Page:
7 =“we’re about to ban you if you don’t provide a good explanation”

 

E-mails vs Tickets

B2B Business-to-business (B2B or, in some countries, BtoB) refers to a situation where one business makes a commercial transaction with another...B2B is often contrasted against business-to-consumer (B2C).— Wikipedia —After my broadside against synchronous support methods such as phone and live chat – let’s discuss the differences between asynchronous ones – e-mails and tickets. For these two – I am quite convinced that while tickets are perfectly fine for B2B support (such as your-admins-contacting-your-ISP), forcing your B2C customers/players into ticket system is not really realistic.

Actually, if you try to use tickets for your players – there are only two scenarios (which end essentially the same):

  • You DO provide a support e-mail in addition to ticket submission system. Then – you can be 100% sure, that lots of your players will send you e-mails without any ticket references, so you will still need to have a way to map e-mails into tickets very easily.
  • You DON’T provide such an e-mail (i.e. you ONLY support tickets). This is likely to cause too much frustration for your players, even more so if you’ll require your players to login into your support ticket app.
    • We should keep in mind that players are coming to your site to play, not to login-then-watch-in-a-separate-browser-window-for-your-helpdesk-replies-etc. Moreover – as players perceive a vast majority of the support requests to be your problems,8 requiring them to jump through the hoops just to complain about these problems, will pretty much inevitably be seen as “adding insult to injury” by a large portion of your player population. Sure, it will reduce your support load – but doing it at the cost of losing customer satisfaction is very rarely a good deal.

As a result –

While you MAY use “tickets” as an implementation detail – you MUST make sure that your Help Desk software handles incoming e-mails flawlessly and seamlessly.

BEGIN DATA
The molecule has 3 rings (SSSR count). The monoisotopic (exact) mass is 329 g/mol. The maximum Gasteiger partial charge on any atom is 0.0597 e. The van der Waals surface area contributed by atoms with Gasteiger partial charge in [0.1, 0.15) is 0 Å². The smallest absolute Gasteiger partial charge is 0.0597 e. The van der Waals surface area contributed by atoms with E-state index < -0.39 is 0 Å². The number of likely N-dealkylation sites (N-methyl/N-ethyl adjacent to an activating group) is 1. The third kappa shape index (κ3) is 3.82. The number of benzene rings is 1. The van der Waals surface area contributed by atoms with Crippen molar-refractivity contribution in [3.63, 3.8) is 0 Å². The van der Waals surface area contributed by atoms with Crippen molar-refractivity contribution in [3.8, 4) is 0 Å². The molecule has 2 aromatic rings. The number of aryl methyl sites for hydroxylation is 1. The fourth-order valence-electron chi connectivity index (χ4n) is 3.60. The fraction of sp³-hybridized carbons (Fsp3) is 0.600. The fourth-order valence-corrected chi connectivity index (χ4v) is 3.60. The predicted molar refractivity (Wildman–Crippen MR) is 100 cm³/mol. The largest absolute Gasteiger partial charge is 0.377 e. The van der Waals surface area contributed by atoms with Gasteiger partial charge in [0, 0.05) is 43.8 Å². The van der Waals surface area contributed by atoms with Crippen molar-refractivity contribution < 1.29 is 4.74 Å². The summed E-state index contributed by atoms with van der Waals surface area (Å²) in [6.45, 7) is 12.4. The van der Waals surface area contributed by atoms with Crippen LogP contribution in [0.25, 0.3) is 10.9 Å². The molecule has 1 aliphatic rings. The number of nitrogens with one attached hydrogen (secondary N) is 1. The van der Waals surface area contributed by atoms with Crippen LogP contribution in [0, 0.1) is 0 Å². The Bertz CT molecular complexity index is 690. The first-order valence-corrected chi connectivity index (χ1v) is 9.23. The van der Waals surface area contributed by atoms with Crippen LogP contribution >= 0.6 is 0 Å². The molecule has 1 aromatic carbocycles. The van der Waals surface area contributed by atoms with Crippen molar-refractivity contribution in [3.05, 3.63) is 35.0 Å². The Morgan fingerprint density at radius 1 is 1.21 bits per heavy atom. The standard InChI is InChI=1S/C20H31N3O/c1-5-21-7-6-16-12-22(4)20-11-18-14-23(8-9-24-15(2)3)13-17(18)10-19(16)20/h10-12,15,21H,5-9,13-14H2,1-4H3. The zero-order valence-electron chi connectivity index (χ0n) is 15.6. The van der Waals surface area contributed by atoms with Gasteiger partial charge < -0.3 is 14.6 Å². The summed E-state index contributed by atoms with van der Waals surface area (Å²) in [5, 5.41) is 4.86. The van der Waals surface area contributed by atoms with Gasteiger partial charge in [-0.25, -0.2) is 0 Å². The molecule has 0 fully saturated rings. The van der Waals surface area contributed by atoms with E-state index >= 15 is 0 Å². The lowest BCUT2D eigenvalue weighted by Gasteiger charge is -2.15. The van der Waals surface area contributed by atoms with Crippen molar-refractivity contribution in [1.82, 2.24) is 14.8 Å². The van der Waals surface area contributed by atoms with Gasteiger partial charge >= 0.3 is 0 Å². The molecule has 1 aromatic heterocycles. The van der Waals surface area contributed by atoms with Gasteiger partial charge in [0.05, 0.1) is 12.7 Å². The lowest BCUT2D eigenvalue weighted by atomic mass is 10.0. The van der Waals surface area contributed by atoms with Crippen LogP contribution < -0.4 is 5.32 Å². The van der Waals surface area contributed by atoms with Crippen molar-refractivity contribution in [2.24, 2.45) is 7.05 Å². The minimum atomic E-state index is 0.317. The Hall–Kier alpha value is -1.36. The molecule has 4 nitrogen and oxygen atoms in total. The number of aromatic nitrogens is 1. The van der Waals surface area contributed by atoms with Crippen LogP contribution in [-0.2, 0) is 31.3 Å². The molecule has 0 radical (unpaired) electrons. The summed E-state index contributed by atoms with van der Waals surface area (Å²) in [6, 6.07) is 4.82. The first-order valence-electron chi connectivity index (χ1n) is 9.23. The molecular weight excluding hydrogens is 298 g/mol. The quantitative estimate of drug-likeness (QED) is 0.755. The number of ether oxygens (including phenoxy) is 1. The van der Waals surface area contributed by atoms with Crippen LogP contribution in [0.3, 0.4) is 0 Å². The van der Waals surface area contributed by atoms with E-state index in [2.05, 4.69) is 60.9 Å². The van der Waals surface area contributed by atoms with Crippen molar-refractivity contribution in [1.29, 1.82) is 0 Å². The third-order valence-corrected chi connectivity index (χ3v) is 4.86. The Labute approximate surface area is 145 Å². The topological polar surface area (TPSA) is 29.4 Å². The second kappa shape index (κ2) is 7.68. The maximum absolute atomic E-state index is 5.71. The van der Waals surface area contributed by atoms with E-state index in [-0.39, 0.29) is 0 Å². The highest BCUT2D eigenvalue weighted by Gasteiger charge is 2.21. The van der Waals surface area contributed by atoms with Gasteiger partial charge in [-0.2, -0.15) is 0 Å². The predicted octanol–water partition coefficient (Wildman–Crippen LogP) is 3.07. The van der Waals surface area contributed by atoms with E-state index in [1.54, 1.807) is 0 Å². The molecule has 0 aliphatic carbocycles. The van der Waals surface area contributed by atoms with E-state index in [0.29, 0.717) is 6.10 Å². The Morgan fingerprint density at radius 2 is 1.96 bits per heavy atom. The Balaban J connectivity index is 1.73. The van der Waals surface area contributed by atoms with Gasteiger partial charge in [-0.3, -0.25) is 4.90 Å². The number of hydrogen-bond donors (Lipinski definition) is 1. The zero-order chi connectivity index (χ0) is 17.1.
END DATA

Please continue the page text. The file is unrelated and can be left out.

Moreover, for B2C style of interactions I tend to prefer e-mail-centric systems to ticket-centric ones. While in fact both ticket-centric and e-mail-centric approaches may work, the ticket-based system implies that the customer restricts all the communications within one single ticket to one single topic; with real-world B2C customers, there is no way to ensure this style of communication, which in turn causes quite a bit of confusion. On the other hand, with e-mail-centric systems, the unit we’re dealing with, is ongoing conversation with one single player; this conversation tends to match player expectations much better than tickets which are rather-artificial-from-his-point-of-view.

Number of E-mails to Expect

Let me give you some numbers.

1, 2, 3, 4, 5, …

— undisclosed CEO —

To get an idea about the numbers of CSRs you’ll need – let’s provide a few numbers. For a game with 100K simultaneous players 24×7 – you can expect of the order of 10K e-mails per day (though YMMV greatly, plus keep in mind that the better your support is – the more e-mails you’ll get;9 still – spending more time on support usually qualifies as a very good investment, as good support clearly increases customer satisfaction).

Surprised hare:very roughly we’re speaking about 10-15 round-the-clock 1st-line CSRs per every 100K of your simultaneous players.As a 1st-line CSR (given good tools, at least along the lines discussed below) can handle about 25-35 e-mails per hour – very roughly we’re speaking about 10-15 round-the-clock 1st-line CSRs per every 100K of your simultaneous players.

1st-level CSRs will handle simple well-defined cases such as “I forgot my password” (no matter how prominent your login box shows “Forgot password?” – roughly half of your support e-mails will be about it), and will forward more complicated cases to the upper levels of support. Unfortunately, duties of the upper levels vary way too significantly to provide any estimates; in other words – you’ll need to find it out yourself.


8 regardless of whether it is actually the case
9 or the other way around – the worse support you have, the less people will want to use it for the 2nd time (preferring to abandon playing your game instead).